In Challenging Year, School Meal Program Directors Shine Bright

Celebrating excellence in leadership and commitment to oversee thriving school meal programs, the national non-profit School Nutrition Association (SNA) has awarded 2021 Regional Directors of the Year. These dedicated individuals led expansive efforts to manage emergency feeding programs during COVID-19 and transition meal service between remote, hybrid and in-person learning models to ensure students’ access to healthy meals.

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School Nutrition Employees Recognized for Their Efforts

Whether handing out lunches in the rain or driving to student homes to drop off a week’s worth of school meals, school nutrition employees have truly gone above and beyond their typical duties this past year to ensure children are nourished and ready to learn. The national, non-profit School Nutrition Association (SNA) received hundreds of nominations of stellar cafeteria professionals and awarded five Regional Employees of the Year. The award was created to recognize outstanding school nutrition employees who positively influence the quality of school meals through exemplary customer service. Meet the 2021 winners, who will be celebrated together with colleagues across the country as part of School Lunch Hero Day on May 7, 2021:

Marcia Rosa, kitchen assistant at Elkton High School in Cecil County Public Schools, MD, the Mideast regional Employee of the Year.

Marcia Rosa, the Mideast regional Employee of the Year, packing school buses full of school meals that will then be distributed around town.

Even if other lines are shorter, students will wait in line to see Rosa – a testament to the kindness and care she shows them. Out of three cafeteria lines, she usually serves about half of the day’s lunches and more than three-quarters of a la carte sales. She helped implement more grab-and-go options and loves to try new products in her line. When the school added a smoothie machine, Rosa walked around the cafeteria handing out free samples of the different flavors to entice more participants and future sales.

During the pandemic, she immediately stepped up to ensure children in the community had access to healthy school meals. She worked to package meals for families to pick up, personally deliver meals to homes and even ride the bus to deliver to food insecure neighborhoods.

Her supervisors describe her as irreplaceable and a definite leader in her school. She creates a positive environment for co-workers, always willing to lend a helping hand and patiently training new hires. Rosa goes out of her way to promote the meal program to school staff, letting them know about new entrees, reminding them when their favorite lunch is on the menu and answering questions.

Rosa joined SNA to increase her level of professionalism and continue her education and training. She enjoys networking with fellow school nutrition professionals and learning from others in the field.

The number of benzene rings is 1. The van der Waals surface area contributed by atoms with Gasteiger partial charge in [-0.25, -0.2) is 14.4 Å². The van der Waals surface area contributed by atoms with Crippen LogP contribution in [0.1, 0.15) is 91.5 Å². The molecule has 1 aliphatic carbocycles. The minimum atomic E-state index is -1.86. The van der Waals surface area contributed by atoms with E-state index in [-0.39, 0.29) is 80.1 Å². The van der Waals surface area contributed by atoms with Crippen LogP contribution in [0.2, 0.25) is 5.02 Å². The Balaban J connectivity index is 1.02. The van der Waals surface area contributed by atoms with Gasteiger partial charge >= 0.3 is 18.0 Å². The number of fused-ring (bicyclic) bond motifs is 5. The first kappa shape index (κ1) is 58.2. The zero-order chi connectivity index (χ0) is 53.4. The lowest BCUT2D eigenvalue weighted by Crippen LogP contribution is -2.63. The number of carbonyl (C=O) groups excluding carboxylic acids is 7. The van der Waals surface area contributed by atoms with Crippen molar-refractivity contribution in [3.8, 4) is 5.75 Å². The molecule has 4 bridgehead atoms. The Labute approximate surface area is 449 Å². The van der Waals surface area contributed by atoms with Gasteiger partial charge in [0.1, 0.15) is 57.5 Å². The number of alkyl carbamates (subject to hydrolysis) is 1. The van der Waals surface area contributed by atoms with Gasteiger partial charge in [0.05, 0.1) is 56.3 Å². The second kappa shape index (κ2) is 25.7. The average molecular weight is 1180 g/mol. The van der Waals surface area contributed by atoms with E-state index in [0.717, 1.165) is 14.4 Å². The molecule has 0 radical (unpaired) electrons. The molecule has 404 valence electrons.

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School Kitchen and Cafeteria Managers Awarded for Performance

The dedication and ingenuity of school nutrition managers has been on full display this past year as they balanced challenging schedules, ever-changing COVID-19 regulations, staff shortages and food order limitations while keeping cafeteria operations running smoothly. In recognition of their outstanding hard work and dedication, the national, non-profit School Nutrition Association (SNA) has awarded the 2021 Regional Managers of the Year.

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National Award Winners Celebrated for School Lunch Hero Day

There’s no stopping the non-profit School Nutrition Association (SNA) from celebrating its Director, Manager and Employee of the Year national award winners! During the first-ever virtual event, “Our Heroes: Celebrating the 2021 SNA Award Winners” on May 5, Jarrett J. Krosoczka, author/illustrator of the LUNCH LADY graphic novel series, joined SNA President Reggie Ross, SNS, in revealing the national award winners and celebrating all school lunch heroes.

These annual awards recognize the dedication and outstanding commitment of school nutrition professionals from around the country who have gone above and beyond the call of duty for their students and school meal programs. Countless school nutrition professionals stepped up and worked their magic to ensure children had access to healthy meals during COVID-19 school closures and transitions between remote and in-person learning. Three national award winners and 13 regional award winners will be celebrated in conjunction with an appreciation campaign for those widespread efforts on School Lunch Hero Day (SLHD) on Friday, May 7.

From the nominations received, state winners were selected and then regional winners were determined through blind review process. Of the 13 regional winners this spring, the three national winners were chosen for their exemplary service during this challenging time of atypical school meal program operations.

SNA recognizes Anna Apoian of California as the Director of the Year, Amber Ott-Underdown of Pennsylvania as Manager of the Year and Christine Edelstein-Dodds of Massachusetts as Employee of the Year. These three national winners are recognized as heroes in their districts, with pride in their profession and dedication to their students’ health and to the success of their school meal programs.

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Greenhouse, Scratch Cooking & Salad Bar: Recipe for School Meal Success

Through the determination and hard work of the small nutrition department at Platte County School District #2 in Wyoming, grants secured in the past two school years have boosted the meal program with an infusion of fresh food. According to Food Services Director Dawndrea Daly, grants enabled the district to construct a geodome greenhouse on school grounds, pay for a salad bar and increase the number of scratch-made menu options for their school meal program.

The district of about 250 students is small but mighty. Daly proved that this summer, as the sole full-time food service staffer to provide Summer Meals to students through August. During the school year, the department has 3 staff members. The district has an open campus policy for older students, but because of the increase in fresh produce and scratch cooking, Daly said that student meal participation has continued to increase.

Food Services Director Dawndrea Daly was the sole full-time food service staffer to provide Summer Meals to students through August.

“It is our hope that by implementing these programs, we are making a good impact on our students’ lives, beyond feeding them healthy and nutritious food,” said Daly. “We are thrilled that they are enjoying the scratch meals we put so much time and thought into creating.”